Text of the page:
The comparison of shoaling curves of two model systems, (13) ([31]) and (28) ([8]), with the numerical results of Grilli et al. [17] showed that each of these models works well in their respective regimes of applicability. The agreement of the breaking criterion (21) with the results of Grilli et al. [17] is much better on a mild slope.

doi: 10.3176/proc.2016.4.06

ACKNOWLEDGEMENTS

I would like to thank my supervisor, Professor Henrik Kalisch for his helpful guidance, comments, and detailed correction on this work. This research was supported by the Research Council of Norway. I am grateful to the anonymous reviewers for their valuable comments and suggestions to improve the quality of the paper. The publication costs of this article were covered by the Estonian Academy of Sciences.

REFERENCES

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[32.] Nwogu, O. Alternative form of Boussinesq equations for nearshore wave propagation. J. Waterw. Port C-ASCE., 1993, 119, 618-638.

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Amutha Senthilkumar

Department of Mathematics, University of Bergen, Postbox 7803, 5020 Bergen, Norway; amutha.senthilkumar@math.uib.no

Received 22 January 2016, revised 28 April 2016, accepted 4 May 2016, available online 24 November 2016

Table 1. [L.sup.2]-error and convergence rate for Runge-Kutta
method for different fixed step sizes in case of even bottom
profile BBM-BBM type system. Here the convergence rate is the
ratio of consecutive [L.sup.2]-errors

No. of time   Step size    [L.sup.2]   Convergence
steps (n)     ([DELTA]t)    -error        rate

20              0.2500     5.33e-02         --
40              0.1250     3.93e-03       13.58
80              0.0625     2.39e-04       16.44
160             0.0312     1.44e-05       16.49
320             0.0156     8.89e-07       16.29
640             0.0078     5.50e-08       16.15
1280            0.0039     3.60e-09       15.35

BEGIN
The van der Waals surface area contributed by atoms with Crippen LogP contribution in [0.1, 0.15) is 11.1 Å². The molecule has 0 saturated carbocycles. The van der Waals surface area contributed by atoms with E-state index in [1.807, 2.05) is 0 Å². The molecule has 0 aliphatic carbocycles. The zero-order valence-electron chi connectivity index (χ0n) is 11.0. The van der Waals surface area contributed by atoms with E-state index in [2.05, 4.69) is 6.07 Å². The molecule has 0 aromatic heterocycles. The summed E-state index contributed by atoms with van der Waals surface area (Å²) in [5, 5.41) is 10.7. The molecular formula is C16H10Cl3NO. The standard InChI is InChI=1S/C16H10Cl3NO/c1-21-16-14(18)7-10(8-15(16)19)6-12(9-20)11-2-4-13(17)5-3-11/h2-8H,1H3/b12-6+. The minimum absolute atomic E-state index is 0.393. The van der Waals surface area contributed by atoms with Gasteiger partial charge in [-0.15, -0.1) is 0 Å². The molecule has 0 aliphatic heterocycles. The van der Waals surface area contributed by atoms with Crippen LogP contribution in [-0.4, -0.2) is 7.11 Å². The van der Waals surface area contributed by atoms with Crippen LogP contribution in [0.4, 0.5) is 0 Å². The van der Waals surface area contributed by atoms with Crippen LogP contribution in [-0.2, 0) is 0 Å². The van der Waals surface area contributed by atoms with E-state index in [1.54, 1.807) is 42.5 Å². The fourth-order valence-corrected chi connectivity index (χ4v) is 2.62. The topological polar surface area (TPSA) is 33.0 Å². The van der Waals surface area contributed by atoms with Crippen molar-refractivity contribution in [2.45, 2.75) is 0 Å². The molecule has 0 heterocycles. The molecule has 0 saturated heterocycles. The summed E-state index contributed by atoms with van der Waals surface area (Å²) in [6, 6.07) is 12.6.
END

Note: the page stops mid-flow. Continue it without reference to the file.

2560            0.0020     1.07e-09       03.36

Table 2. [L.sup.2]-error and convergence rate due to spatial
discretization in case of even bottom profile BBM-BBM type
system. Here the convergence rate is the ratio of consecutive
[L.sup.2]-errors

No. of spatial    Step size    [L.sup.2]    Convergence
grid points (N)   ([DELTA]t)     -error        rate

256                 0.0001      2.3e-04         --
512                 0.0001      2.77e-09     84 364.95
1024                0.0001     3.09e-012        896.81
2048                0.0001     5.371e-011         0.05

Table 3. Inhomogeneous BBM-BBM type system (27); [L.sup.2]-error
and convergence rate due to temporal discretization. Here the
convergence rate is the ratio of consecutive [L.sup.2]-errors

No. of time   Step size    [L.sup.2]    Convergence
steps (n)     ([DELTA]t)     -error        rate

50              0.1000     1.3046e-05       --
100             0.0500     8.2126e-07      15.89
200             0.0250     5.1277e-08      16.02
400             0.0125     3.2023e-09      16.01
800             0.0063     2.0007e-10      16.01
1600            0.0031     1.2500e-l1      16.01
3200            0.0016     9.3000e-13      13.41
6400            0.0008     6.2000e-13      01.51

Table 4. Inhomogeneous BBM-BBM type system (27); [L.sup.2]-error
and convergence rate due to spatial discretization. Here the
convergence rate is the ratio of consecutive [L.sup.2]-errors

No. of spatial    Step size    [L.sup.2]   Convergence
grid points (N)   ([DELTA]t)    -error        rate

64                  0.0001      9.6-01         --
128                 0.0001      5.4e-06      176234.99